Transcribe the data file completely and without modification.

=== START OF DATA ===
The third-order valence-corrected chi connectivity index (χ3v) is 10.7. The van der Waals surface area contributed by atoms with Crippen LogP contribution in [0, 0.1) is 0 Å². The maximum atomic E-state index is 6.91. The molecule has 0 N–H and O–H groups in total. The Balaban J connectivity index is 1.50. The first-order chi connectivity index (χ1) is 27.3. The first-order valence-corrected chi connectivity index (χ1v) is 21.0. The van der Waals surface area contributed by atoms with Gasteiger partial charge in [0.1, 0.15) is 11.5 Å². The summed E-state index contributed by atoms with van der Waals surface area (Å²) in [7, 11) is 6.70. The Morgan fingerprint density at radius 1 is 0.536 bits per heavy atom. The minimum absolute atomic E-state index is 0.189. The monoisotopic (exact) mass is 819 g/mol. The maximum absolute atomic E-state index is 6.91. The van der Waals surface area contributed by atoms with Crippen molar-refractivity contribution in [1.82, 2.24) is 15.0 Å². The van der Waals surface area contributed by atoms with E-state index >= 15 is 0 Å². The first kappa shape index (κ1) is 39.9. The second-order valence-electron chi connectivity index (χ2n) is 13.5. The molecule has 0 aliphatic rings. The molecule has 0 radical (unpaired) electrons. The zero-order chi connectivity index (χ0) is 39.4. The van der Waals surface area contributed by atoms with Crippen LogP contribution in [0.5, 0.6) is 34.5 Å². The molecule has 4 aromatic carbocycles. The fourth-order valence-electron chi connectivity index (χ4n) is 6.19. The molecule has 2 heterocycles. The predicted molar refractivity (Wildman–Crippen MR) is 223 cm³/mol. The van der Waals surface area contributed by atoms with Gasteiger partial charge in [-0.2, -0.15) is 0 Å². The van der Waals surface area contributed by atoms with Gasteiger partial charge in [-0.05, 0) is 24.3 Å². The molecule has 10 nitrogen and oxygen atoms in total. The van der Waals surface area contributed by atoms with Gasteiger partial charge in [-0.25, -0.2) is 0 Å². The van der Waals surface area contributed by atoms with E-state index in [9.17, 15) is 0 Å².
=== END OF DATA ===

The third-order valence-corrected chi connectivity index (χ3v) is 10.7. The van der Waals surface area contributed by atoms with Crippen LogP contribution in [0, 0.1) is 0 Å². The maximum atomic E-state index is 6.91. The molecule has 0 N–H and O–H groups in total. The Balaban J connectivity index is 1.50. The first-order chi connectivity index (χ1) is 27.3. The first-order valence-corrected chi connectivity index (χ1v) is 21.0. The van der Waals surface area contributed by atoms with Gasteiger partial charge in [0.1, 0.15) is 11.5 Å². The summed E-state index contributed by atoms with van der Waals surface area (Å²) in [7, 11) is 6.70. The Morgan fingerprint density at radius 1 is 0.536 bits per heavy atom. The minimum absolute atomic E-state index is 0.189. The monoisotopic (exact) mass is 819 g/mol. The maximum absolute atomic E-state index is 6.91. The van der Waals surface area contributed by atoms with Crippen molar-refractivity contribution in [1.82, 2.24) is 15.0 Å². The van der Waals surface area contributed by atoms with E-state index >= 15 is 0 Å². The first kappa shape index (κ1) is 39.9. The second-order valence-electron chi connectivity index (χ2n) is 13.5. The molecule has 0 aliphatic rings. The molecule has 0 radical (unpaired) electrons. The zero-order chi connectivity index (χ0) is 39.4. The van der Waals surface area contributed by atoms with Crippen LogP contribution in [0.5, 0.6) is 34.5 Å². The molecule has 4 aromatic carbocycles. The fourth-order valence-electron chi connectivity index (χ4n) is 6.19. The molecule has 2 heterocycles. The predicted molar refractivity (Wildman–Crippen MR) is 223 cm³/mol. The van der Waals surface area contributed by atoms with Gasteiger partial charge in [-0.2, -0.15) is 0 Å². The van der Waals surface area contributed by atoms with Gasteiger partial charge in [-0.05, 0) is 24.3 Å². The molecule has 10 nitrogen and oxygen atoms in total. The van der Waals surface area contributed by atoms with Gasteiger partial charge in [-0.25, -0.2) is 0 Å². The van der Waals surface area contributed by atoms with E-state index in [9.17, 15) is 0 Å².